Pork’s future relies on trust throughout the pork value chain[Sassy_Social_Share]
In the end, raising hogs is about producing pork, and continuous success depends on building customers’ trust, listening to expectations and meeting their needs. As pork producers and swine veterinarians commit the bulk of their time and attention to the animals, others are charged with building the bridge between the farm and consumer. However, that’s not to say that individuals on the farm don’t play an important role.
“Our customers’ view of the US pork industry is very favorable,” Jarrod Sutton, senior vice president of strategy and innovation for the National Pork Board (NPB), told Pig Health Today. “We’ve built a lot of confidence with our downstream customers because we meet and, oftentimes, exceed their expectations.”
That confidence relies on trust. And building trust throughout the pork value chain, including retailers, foodservice and consumers, requires transparency and the ability to translate technical and scientific information about on-farm production into understandable sound bites.
Sutton cited the conflict between societal expectations surrounding antibiotic use in food-animal production and the humane responsibility to treat animals in need as one such example. Compounding the challenge is that there’s no shortage of mixed messages on the topic from divergent groups.
The message that Sutton and the NPB team drives home with pork value-chain customers centers on how producers and veterinarians use antibiotics judiciously and responsibly, what they are doing to improve herd health and reduce the need for antibiotics long term, and how they are using science to move the industry forward.
“When it comes to antibiotics, we have customers across the board. Some want to completely get rid of antibiotics in their supply chain,” Sutton noted. “But the vast majority are trying to rely on science, farmers and veterinarians to learn more about antibiotic use and livestock production. And we (NPB) deliver information that our chain customers can use to respond to anyone who’s interested in learning more about antibiotic use and livestock production.”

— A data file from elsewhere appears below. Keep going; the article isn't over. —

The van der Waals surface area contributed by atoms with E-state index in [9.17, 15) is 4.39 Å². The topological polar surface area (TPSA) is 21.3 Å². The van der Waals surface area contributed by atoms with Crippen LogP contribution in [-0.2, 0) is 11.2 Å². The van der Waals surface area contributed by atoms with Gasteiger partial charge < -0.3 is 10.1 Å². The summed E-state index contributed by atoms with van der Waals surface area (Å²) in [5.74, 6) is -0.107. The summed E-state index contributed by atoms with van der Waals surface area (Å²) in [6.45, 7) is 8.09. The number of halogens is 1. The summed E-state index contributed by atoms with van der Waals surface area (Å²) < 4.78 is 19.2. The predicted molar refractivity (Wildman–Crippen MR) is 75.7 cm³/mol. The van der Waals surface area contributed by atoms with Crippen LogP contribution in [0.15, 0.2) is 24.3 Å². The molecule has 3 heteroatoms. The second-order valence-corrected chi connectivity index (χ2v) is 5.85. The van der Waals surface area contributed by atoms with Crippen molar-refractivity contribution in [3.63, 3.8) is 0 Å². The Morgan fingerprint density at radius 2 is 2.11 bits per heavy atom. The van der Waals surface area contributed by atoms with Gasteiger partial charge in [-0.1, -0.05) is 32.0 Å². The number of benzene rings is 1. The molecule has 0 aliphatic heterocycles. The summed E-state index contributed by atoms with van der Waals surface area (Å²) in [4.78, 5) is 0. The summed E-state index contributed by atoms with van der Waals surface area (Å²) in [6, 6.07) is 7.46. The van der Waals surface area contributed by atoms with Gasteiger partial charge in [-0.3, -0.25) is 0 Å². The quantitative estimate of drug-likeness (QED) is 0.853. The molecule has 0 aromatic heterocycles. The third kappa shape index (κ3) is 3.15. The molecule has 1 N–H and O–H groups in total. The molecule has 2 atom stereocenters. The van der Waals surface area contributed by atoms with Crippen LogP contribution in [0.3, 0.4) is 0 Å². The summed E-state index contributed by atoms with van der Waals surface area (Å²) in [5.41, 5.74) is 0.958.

He acknowledged that some customers’ aspirational antibiotic-free goals may be a challenge to achieve due to the volume and type of products they source. Of course, it’s ultimately about a company’s choice, and Sutton said that “the pork industry has tremendous evidence to demonstrate that we’re committed to continuous improvement and investing in science to figure out how to meet customer expectations.”
Future customer trends
It’s important to know where your customer is headed — how their behaviors and attitudes are changing. Through the Pork Checkoff, NPB commits time and money to research in order to identify current and future customer trends. Looking ahead to the next 5 or so years, Sutton said the next trend is about the intersection of health, wellness and (environmental) sustainability. “And food is right square in the middle of it,” he added.
Specifically, he pointed to Silicon Valley where people are talking about food as if it’s the new Internet. “A lot of tech and venture capitalists are investing in food, to change the food system,” Sutton said. “It’s about individualized nutrition and how to use technology to tailor the best nutritional profile for your optimal body performance.”